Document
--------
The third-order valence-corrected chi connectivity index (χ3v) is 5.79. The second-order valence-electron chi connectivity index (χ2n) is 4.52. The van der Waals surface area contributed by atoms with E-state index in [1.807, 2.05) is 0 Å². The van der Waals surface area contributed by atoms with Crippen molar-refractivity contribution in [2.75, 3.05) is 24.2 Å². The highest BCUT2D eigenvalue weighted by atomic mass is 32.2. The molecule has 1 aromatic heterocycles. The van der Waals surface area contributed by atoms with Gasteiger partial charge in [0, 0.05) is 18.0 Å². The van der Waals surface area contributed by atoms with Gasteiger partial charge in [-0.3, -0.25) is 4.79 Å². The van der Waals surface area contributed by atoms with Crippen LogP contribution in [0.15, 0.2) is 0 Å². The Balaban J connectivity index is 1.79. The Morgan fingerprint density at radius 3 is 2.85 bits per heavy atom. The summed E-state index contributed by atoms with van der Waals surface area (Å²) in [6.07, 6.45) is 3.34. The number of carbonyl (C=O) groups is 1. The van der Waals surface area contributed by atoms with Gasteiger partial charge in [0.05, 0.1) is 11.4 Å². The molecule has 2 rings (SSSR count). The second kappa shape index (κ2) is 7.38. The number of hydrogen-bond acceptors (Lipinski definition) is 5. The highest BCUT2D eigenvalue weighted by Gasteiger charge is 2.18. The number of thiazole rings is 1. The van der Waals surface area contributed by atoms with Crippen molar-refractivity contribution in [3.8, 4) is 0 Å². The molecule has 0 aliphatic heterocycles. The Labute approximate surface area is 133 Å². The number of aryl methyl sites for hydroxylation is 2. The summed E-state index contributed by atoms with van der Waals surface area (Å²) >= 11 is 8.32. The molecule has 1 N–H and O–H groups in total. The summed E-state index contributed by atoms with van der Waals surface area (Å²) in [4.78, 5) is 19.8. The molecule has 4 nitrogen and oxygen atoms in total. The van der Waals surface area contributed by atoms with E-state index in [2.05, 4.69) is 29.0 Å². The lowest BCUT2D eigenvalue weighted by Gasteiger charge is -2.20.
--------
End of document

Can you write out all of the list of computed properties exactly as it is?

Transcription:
The third-order valence-corrected chi connectivity index (χ3v) is 5.79. The second-order valence-electron chi connectivity index (χ2n) is 4.52. The van der Waals surface area contributed by atoms with E-state index in [1.807, 2.05) is 0 Å². The van der Waals surface area contributed by atoms with Crippen molar-refractivity contribution in [2.75, 3.05) is 24.2 Å². The highest BCUT2D eigenvalue weighted by atomic mass is 32.2. The molecule has 1 aromatic heterocycles. The van der Waals surface area contributed by atoms with Gasteiger partial charge in [0, 0.05) is 18.0 Å². The van der Waals surface area contributed by atoms with Gasteiger partial charge in [-0.3, -0.25) is 4.79 Å². The van der Waals surface area contributed by atoms with Crippen LogP contribution in [0.15, 0.2) is 0 Å². The Balaban J connectivity index is 1.79. The Morgan fingerprint density at radius 3 is 2.85 bits per heavy atom. The summed E-state index contributed by atoms with van der Waals surface area (Å²) in [6.07, 6.45) is 3.34. The number of carbonyl (C=O) groups is 1. The van der Waals surface area contributed by atoms with Gasteiger partial charge in [0.05, 0.1) is 11.4 Å². The molecule has 2 rings (SSSR count). The second kappa shape index (κ2) is 7.38. The number of hydrogen-bond acceptors (Lipinski definition) is 5. The highest BCUT2D eigenvalue weighted by Gasteiger charge is 2.18. The number of thiazole rings is 1. The van der Waals surface area contributed by atoms with Crippen molar-refractivity contribution in [3.8, 4) is 0 Å². The molecule has 0 aliphatic heterocycles. The Labute approximate surface area is 133 Å². The number of aryl methyl sites for hydroxylation is 2. The summed E-state index contributed by atoms with van der Waals surface area (Å²) >= 11 is 8.32. The molecule has 1 N–H and O–H groups in total. The summed E-state index contributed by atoms with van der Waals surface area (Å²) in [4.78, 5) is 19.8. The molecule has 4 nitrogen and oxygen atoms in total. The van der Waals surface area contributed by atoms with E-state index in [2.05, 4.69) is 29.0 Å². The lowest BCUT2D eigenvalue weighted by Gasteiger charge is -2.20.